Jacob Ross: Master of his craft

Jacob Ross at an NGC Bocas LitFest event
Jacob Ross at an NGC Bocas LitFest event

JUDY RAYMOND

JACOB ROSS looks like a craftsman. Wiry and weatherbeaten, hatted, neatly dreadlocked, he strode purposefully through the NGC Bocas Lit Fest last month. He might have been a sound technician, or a master joiner, or a boatbuilder.

But he’s not any of those things. He couldn’t fix the projector he needed for his workshop on short fiction at the National Library. Luckily it eventually righted itself, as though in response to his schoolmasterly chiding.

Ross is a master craftsman, though. His craft is writing, as he demonstrated in his workshop, dissecting the stories he’d set his class to read for homework, identifying trigger points where the story really begins and tracing the arc of the characters, and how they were changed by the story’s events.

His accent revealing his origins in Grenada and his long years in England, he briskly outlined the techniques he’s devised, stripping narratives down to the framework that gives them shape and make a story work.

“Write your story, then interrogate it. What does your character lack? Take the story of Cinderella. What does she lack? Not a man,” he said, scathingly dismissing Prince Charming. What she lacks is freedom.

The action needs escalation before the resolution, he said, rephrasing for a Caribbean class: “It has to get worser and worserer.” He revealed the secret of a three-point structure. “It’s a basic idea,” he explained, scribbling on a board, “but it’s magic.”

He’s an editor’s editor, too. One story he chose for the class was good, but far too long. He speedily diagnosed the problem: “That’s just riffing.” As he put it, the writer had talent, but less craft. What it needed was a hard edit – cutting by a third or even half (he admits he’s “pretty ruthless”).

There are engineers in Ross’s family, and he applies similar skills to literature. Perhaps it took years of thinking and teaching to work out the analyses he shares in moments now; or perhaps, given his quick-wittedness, articulated with an acerbic humour, he could always identify the essentials immediately.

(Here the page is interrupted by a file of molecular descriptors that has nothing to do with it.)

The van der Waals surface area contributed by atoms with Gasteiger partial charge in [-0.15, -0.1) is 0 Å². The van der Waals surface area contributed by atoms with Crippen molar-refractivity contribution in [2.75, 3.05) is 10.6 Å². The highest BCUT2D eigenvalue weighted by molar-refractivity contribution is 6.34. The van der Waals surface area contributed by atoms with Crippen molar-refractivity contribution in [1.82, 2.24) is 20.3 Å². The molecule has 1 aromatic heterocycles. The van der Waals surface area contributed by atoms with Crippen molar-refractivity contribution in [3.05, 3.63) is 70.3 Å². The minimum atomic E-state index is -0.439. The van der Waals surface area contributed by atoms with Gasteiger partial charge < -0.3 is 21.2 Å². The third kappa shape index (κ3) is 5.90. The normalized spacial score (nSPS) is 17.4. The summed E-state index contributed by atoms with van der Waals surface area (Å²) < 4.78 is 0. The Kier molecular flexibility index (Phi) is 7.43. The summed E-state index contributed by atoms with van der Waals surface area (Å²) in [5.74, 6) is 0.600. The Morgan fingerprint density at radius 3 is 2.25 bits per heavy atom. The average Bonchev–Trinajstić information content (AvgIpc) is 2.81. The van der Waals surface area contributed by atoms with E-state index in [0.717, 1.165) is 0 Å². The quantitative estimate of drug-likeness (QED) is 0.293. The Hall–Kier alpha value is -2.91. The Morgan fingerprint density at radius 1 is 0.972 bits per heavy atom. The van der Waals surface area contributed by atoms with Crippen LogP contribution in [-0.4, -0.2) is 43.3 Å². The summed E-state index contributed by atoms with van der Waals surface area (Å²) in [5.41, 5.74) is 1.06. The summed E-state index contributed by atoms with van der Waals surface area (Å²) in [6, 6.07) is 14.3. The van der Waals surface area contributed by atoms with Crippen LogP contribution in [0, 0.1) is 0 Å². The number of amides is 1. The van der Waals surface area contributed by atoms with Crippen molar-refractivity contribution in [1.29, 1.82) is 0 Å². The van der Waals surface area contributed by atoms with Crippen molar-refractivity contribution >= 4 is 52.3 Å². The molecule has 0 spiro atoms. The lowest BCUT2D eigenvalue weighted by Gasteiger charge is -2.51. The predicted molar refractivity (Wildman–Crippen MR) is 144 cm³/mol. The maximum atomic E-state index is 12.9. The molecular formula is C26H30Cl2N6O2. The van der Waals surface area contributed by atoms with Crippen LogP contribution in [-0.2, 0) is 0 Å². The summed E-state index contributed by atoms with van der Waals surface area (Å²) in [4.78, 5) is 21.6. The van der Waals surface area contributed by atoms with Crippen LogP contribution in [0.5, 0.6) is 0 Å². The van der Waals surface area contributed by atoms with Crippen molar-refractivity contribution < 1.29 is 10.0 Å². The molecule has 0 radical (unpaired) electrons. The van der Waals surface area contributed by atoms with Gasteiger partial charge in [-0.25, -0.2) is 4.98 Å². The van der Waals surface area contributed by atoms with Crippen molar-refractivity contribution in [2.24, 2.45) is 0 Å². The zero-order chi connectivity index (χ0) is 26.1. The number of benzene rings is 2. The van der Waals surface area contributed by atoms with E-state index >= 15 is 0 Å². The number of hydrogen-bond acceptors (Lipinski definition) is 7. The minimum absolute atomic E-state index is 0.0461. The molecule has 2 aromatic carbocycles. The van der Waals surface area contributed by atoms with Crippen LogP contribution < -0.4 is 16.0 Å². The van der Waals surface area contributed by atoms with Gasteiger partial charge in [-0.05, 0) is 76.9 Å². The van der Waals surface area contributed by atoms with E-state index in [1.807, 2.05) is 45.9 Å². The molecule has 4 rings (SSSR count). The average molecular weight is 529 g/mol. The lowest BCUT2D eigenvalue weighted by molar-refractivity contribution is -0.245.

It was his intelligence, evident since boyhood, that spared him a life of poverty in Grenada. His stories of country childhoods in the island, collected in Tell No-One About This (2017), and obviously based in experience, offer spare but telling glimpses of that life.

Ross’s collected short stories, published in 2017.

Ross is slightly evasive when asked for an interview, but once cornered, he becomes warm and talkative, his initial caution soon gone.

He was born in 1956 in Hope Vale, in the cane belt. His boyhood was seminal: “It shaped my imagination.” He was one of three sets of twins born to his mother, who had 11 children in all; ten survived. He and his brother Esau, biblically named, were her only children by their father. She was in her 20s, their father in his 70s. A middle-class Barbadian, he didn’t live with them.

But when Ross was ten or so, he was sent to live in a small house about a mile from home with his father, who was going blind. Ross became his eyes, describing the world to his father, and that, he says, led to the importance of landscape in his work. “At 12 I knew words like fuchsia, cyan…He was keen to satisfy his craving for what he’d lost, so I was sensitised to light, shade, patterns, textures.”

His talent was noted by his teachers, among them Jacqueline Creft, Maurice Bishop’s partner, who taught him English. In addition, his father, who lived a frugal, secluded life, was highly educated and taught his son a lot: “He would say, ‘I want to leave you with everything I know.’”

Ross went to the Grenada Boys’ Secondary School: “I was one of the first boys from a peasant background to go to a prestige school.” He and his twin were also regarded with suspicion because they were outside children, but they weren’t intimidated. “We said, ‘We goin’ show them.’”

Young Jacob was an introvert; he didn’t play cricket and football with the other boys. When he visited his mother’s home, then lived there again after his father died when he was 14, he spent his time reading, to escape reality. His mother understood him; sometimes people thought he was her favourite. But it wasn’t that, he says: she saw him as the little one, needing special attention, just as he had had the best of his father.

By then his mother was married, to “a brutal man,” but Jacob told his stepfather never to hit him, “‘or I’m going to kill you.’ I said it with a certain amount of conviction.”

After O-levels his mother pressured him to get a job, but he went to live with friends and was put in the scholarship class at school. He couldn’t find work when he left; those were the days of Eric Gairy’s dictatorship, and the school was considered a hotbed of dissent.